A majority of U.S. adults say they believe that abortion should be legal in all or most cases and would also favor a federal law passed by Congress to protect access to abortions nationwide, accordion to new survey data from AP-NORC.
The new poll comes just a year after the Supreme Court overturned Roe v. Wade and shows that American attitudes on abortion were largely unaffected by the decision.
Democrats are more supportive of abortion by a wide margin compared to Republicans. An 87 percent majority of Democrats believe abortion should be legal in all or most cases, while only 38 percent of Republicans agree. People unaffiliated with either political party were not included in the poll.
The survey also found that people living in states with more restrictive abortion laws are more likely to support abortion bans than individuals living in less restrictive states.
“Fifty-eight percent of those living in states with the most restrictive abortion laws people say abortion should be allowed at six weeks along with more than 7-in-10 people in the rest of the country,” AP-NORC found. “At 15 weeks, 59 percent of those living in the least restrictive states say it should be legal compared with about 4-in-10 people in more restrictive states. Only 31 percent of people living in states where abortion is broadly available say the procedure should be legal at 24 weeks as well as about one in four residents of states with at least some restrictions.”
While abortion has always been a wedge issue, it turned out to be a major factor in the outcome of the 2022 midterm elections, elevating Democrats and hurting Republicans (who worked for decades to reverse Roe v. Wade) across the U.S.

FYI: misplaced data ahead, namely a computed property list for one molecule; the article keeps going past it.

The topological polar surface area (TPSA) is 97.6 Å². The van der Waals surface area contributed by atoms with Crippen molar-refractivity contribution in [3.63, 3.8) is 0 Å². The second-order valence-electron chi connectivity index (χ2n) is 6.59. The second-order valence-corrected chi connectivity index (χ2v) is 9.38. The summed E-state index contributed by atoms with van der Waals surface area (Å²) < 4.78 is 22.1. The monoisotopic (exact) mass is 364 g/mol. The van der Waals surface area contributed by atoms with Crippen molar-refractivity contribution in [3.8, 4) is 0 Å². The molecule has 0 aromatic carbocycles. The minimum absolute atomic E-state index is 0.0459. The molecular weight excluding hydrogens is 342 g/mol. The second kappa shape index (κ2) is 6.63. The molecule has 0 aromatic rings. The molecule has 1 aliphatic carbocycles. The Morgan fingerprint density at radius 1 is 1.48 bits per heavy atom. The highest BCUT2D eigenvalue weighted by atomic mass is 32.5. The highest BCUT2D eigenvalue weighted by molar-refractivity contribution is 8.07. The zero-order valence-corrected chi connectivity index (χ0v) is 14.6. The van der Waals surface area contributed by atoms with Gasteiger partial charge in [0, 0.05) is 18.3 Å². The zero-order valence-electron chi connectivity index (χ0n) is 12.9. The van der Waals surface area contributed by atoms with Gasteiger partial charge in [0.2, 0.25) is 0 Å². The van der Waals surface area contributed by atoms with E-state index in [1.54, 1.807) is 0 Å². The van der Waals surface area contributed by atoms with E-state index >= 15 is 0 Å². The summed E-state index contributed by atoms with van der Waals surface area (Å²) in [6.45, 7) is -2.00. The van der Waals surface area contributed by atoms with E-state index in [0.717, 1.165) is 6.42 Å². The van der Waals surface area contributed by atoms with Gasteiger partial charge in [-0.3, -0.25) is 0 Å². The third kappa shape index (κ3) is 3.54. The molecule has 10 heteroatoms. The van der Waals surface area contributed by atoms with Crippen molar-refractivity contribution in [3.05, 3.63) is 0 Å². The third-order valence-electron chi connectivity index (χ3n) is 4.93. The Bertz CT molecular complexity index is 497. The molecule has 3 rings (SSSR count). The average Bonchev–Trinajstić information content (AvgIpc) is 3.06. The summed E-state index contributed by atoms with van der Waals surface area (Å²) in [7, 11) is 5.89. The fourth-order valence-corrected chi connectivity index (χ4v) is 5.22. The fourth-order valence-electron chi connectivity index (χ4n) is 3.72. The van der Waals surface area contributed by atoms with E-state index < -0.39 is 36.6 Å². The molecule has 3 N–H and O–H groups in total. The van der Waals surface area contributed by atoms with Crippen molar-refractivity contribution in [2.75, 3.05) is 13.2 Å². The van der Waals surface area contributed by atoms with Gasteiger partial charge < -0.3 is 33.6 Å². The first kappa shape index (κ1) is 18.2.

Polling data released last month shows that state efforts to restrict abortion have made some Americans more supportive of abortion rights.
Headed into the 2024 election cycle, Democrats are reportedly looking to make abortion a key part of the party’s platform to “re-create and supercharge their successes” from the midterms, as The Atlantic explained.
Yasmin Radjy, the executive director of the progressive political group Swing Left, told the publication the party wants all elected officials, even state auditors, to talk about abortion, adding, “If we can do all that, we’re gonna be telling the same story in December 2024 that we told in 2022.”
Yet, even considering the possibility that backing abortion restrictions could cost them election wins, some conservatives whose opposition to abortion is a key part of their messaging are doubling down on promises to work to keep the procedure illegal.
Former Vice-President Mike Pence, who is vying for the 2024 GOP presidential nomination, said in a recent interview that he supports abortion bans even when a pregnancy isn’t viable.
“I’m pro-life. I don’t apologize for it,” Pence said in the interview. “I want to always err on the side of life. I would hold that view in these matters because … I honestly believe that we got this extraordinary opportunity in the country today to restore the sanctity of life to the center of American law.”